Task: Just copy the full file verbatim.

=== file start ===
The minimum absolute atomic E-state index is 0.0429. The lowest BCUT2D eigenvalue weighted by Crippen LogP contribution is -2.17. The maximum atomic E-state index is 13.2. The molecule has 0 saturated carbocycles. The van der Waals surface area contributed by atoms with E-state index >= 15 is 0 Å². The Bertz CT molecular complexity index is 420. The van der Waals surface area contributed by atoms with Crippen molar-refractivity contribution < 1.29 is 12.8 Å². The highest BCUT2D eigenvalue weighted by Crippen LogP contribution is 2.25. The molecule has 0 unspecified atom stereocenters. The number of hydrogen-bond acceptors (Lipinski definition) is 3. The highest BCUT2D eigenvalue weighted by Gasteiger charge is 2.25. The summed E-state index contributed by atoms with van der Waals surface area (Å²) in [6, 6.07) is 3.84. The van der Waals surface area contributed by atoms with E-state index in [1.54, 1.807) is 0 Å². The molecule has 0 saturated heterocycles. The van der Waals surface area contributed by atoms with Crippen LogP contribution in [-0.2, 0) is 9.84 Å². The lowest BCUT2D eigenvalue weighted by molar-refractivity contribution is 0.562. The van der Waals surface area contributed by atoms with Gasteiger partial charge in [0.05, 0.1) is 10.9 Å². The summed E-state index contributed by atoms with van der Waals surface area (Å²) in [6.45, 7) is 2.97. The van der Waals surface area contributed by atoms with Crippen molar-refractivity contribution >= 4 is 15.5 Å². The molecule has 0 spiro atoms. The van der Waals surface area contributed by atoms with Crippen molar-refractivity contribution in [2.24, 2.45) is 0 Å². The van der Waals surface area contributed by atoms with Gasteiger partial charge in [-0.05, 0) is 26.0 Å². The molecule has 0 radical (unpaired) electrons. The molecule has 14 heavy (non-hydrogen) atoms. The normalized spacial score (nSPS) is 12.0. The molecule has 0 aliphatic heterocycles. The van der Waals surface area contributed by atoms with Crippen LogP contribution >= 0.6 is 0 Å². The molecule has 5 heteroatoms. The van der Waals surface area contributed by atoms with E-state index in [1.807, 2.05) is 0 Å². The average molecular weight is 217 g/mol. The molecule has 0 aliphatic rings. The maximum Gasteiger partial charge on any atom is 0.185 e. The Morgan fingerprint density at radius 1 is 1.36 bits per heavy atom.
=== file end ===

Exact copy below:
The minimum absolute atomic E-state index is 0.0429. The lowest BCUT2D eigenvalue weighted by Crippen LogP contribution is -2.17. The maximum atomic E-state index is 13.2. The molecule has 0 saturated carbocycles. The van der Waals surface area contributed by atoms with E-state index >= 15 is 0 Å². The Bertz CT molecular complexity index is 420. The van der Waals surface area contributed by atoms with Crippen molar-refractivity contribution < 1.29 is 12.8 Å². The highest BCUT2D eigenvalue weighted by Crippen LogP contribution is 2.25. The molecule has 0 unspecified atom stereocenters. The number of hydrogen-bond acceptors (Lipinski definition) is 3. The highest BCUT2D eigenvalue weighted by Gasteiger charge is 2.25. The summed E-state index contributed by atoms with van der Waals surface area (Å²) in [6, 6.07) is 3.84. The van der Waals surface area contributed by atoms with E-state index in [1.54, 1.807) is 0 Å². The molecule has 0 saturated heterocycles. The van der Waals surface area contributed by atoms with Crippen LogP contribution in [-0.2, 0) is 9.84 Å². The lowest BCUT2D eigenvalue weighted by molar-refractivity contribution is 0.562. The van der Waals surface area contributed by atoms with Gasteiger partial charge in [0.05, 0.1) is 10.9 Å². The summed E-state index contributed by atoms with van der Waals surface area (Å²) in [6.45, 7) is 2.97. The van der Waals surface area contributed by atoms with Crippen molar-refractivity contribution >= 4 is 15.5 Å². The molecule has 0 spiro atoms. The van der Waals surface area contributed by atoms with Crippen molar-refractivity contribution in [2.24, 2.45) is 0 Å². The van der Waals surface area contributed by atoms with Gasteiger partial charge in [-0.05, 0) is 26.0 Å². The molecule has 0 radical (unpaired) electrons. The molecule has 14 heavy (non-hydrogen) atoms. The normalized spacial score (nSPS) is 12.0. The molecule has 0 aliphatic heterocycles. The van der Waals surface area contributed by atoms with Crippen LogP contribution >= 0.6 is 0 Å². The molecule has 5 heteroatoms. The van der Waals surface area contributed by atoms with E-state index in [1.807, 2.05) is 0 Å². The average molecular weight is 217 g/mol. The molecule has 0 aliphatic rings. The maximum Gasteiger partial charge on any atom is 0.185 e. The Morgan fingerprint density at radius 1 is 1.36 bits per heavy atom.